Multiple firsthand accounts and viral tweets said the NYPD used excessive force on people participating in the Queer Liberation March on Sunday, the anniversary of the Stonewall uprising and the final day of New York's planned Pride celebrations.
Two witnesses told BuzzFeed News they saw police running into crowds, using pepper spray, and beating protesters with batons near Washington Square Park — only about a five-minute walk from the historic Stonewall Inn, where the modern LGBTQ civil rights movement began 51 years ago.
And while people weren't sure how things escalated, they said that it was an otherwise peaceful and celebratory gathering.
Protester Eliel Cruz, 29, recalled to BuzzFeed News the moment he realized the tone suddenly changed.
"It was very peaceful, very chill. I didn’t see much police presence. Then I saw 20 cops on bikes and a few cop cars speed up right away, so I walked a little quicker," he said.
He said he headed toward where police officers were raining down on protesters.
"I walked by five or six people on the ground who were pepper-sprayed and were washing their eyes," he said, adding he saw at least 10 people on Sunday who were recovering from being pepper-sprayed.
Marti Gould Cummings, who also witnessed the incident and who attended the march in drag, recalled a similar chain of events.
"I was leaving Washington Square — there was a beautiful rally centering around Black trans women. As we were leaving, we noticed a commotion directly in front of us and realized it was the police," said Cummings, who is running for New York's city council.
"People were chanting 'don’t shoot' and many took a knee. The police escalated and used pepper spray and batons," they added.
Cruz also said he witnessed at least one person get arrested.
"We were demanding the police release the protester, and they started to beat people ... There were more cops running toward the crowds and pushing people," he said.
Cruz said officers began to retreat when a large group of protesters linked arms to create a barricade. He said the police escalation and standoff with protesters lasted about 5 to 10 minutes.
Cummings recorded a selfie video as they were coming out of the confrontation, demanding NYC Mayor Bill de Blasio and NYPD commissioner Dermot Francis Shea answer to "why on the anniversary of Stonewall we are to this day continuing to protest police brutality," adding that "Stonewall was an active resistant against police."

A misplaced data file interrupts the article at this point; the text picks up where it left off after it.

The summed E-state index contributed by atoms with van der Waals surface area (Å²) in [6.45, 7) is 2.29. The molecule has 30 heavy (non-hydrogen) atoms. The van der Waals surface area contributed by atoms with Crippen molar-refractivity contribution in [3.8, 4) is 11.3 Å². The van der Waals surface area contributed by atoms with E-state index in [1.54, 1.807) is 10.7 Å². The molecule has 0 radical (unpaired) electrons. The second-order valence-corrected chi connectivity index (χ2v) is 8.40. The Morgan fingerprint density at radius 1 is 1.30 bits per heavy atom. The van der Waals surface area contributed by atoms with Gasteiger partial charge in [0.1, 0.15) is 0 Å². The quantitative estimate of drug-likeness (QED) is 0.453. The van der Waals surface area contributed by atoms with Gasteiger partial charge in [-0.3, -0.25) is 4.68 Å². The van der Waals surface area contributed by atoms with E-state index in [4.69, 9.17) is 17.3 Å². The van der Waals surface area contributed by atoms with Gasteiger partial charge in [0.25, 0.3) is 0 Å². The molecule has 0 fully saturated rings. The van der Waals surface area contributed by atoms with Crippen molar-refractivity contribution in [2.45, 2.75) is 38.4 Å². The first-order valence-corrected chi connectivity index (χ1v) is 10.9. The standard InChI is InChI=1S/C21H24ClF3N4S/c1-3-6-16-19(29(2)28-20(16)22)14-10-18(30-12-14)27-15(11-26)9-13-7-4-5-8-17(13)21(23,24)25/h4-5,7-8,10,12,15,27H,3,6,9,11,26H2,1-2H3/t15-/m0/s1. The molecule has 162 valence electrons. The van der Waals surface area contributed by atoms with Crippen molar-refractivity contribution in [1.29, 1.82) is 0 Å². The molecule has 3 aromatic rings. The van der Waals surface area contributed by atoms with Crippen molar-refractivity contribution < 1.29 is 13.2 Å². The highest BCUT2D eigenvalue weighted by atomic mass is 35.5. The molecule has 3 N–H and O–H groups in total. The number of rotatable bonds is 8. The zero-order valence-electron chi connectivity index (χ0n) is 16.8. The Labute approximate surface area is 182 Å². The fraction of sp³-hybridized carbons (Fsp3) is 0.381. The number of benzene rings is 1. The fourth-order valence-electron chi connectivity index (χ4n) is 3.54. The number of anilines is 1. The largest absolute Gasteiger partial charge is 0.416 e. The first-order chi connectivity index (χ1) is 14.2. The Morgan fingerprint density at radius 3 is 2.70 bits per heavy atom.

Cummings later told BuzzFeed News they want the city council "to defund the NYPD by at least $1 billion and put that money back into communities most impacted by police brutality." They're also calling on de Blasio to resign.
"If the mayor continues to allow the NYPD to terrorize this city, he must step down."
De Blasio had earlier in the day tweeted about his support for the Black trans activists who have led the LGBTQ movement. His office did not immediately respond to questions about the NYPD's actions at Sunday's march.
When asked about the videos Sunday evening, an NYPD spokesperson told BuzzFeed News they have not "been made aware of" any arrests or force from police on protesters.
"Arrest numbers will be tallied at the conclusion of the event," said Sgt. Mary Frances O’Donnell, an NYPD spokesperson, adding that "the NYPD does not use tear gas."
A spokesperson for the coalition behind the Queer Liberation March told BuzzFeed News they were "horrified" and "furious" to hear about what transpired.
"We are horrified and furious at the brutal police attack on peaceful marchers using pepper spray, violent shoving, and arrests," they said. "At the exact moment that Mayor de Blasio tweeted about honoring Stonewall and the LGBTQIA+ rights movement, the NYPD completely overreacted with unprovoked physical violence — including pepper-spraying their own colleagues."
"The police refuse to say exactly how many were arrested, and refuse to state the reasons for their arrest or their charges. We are concerned that the NYPD will return to Washington Square Park."
Tasneem Nashrulla contributed reporting to this story.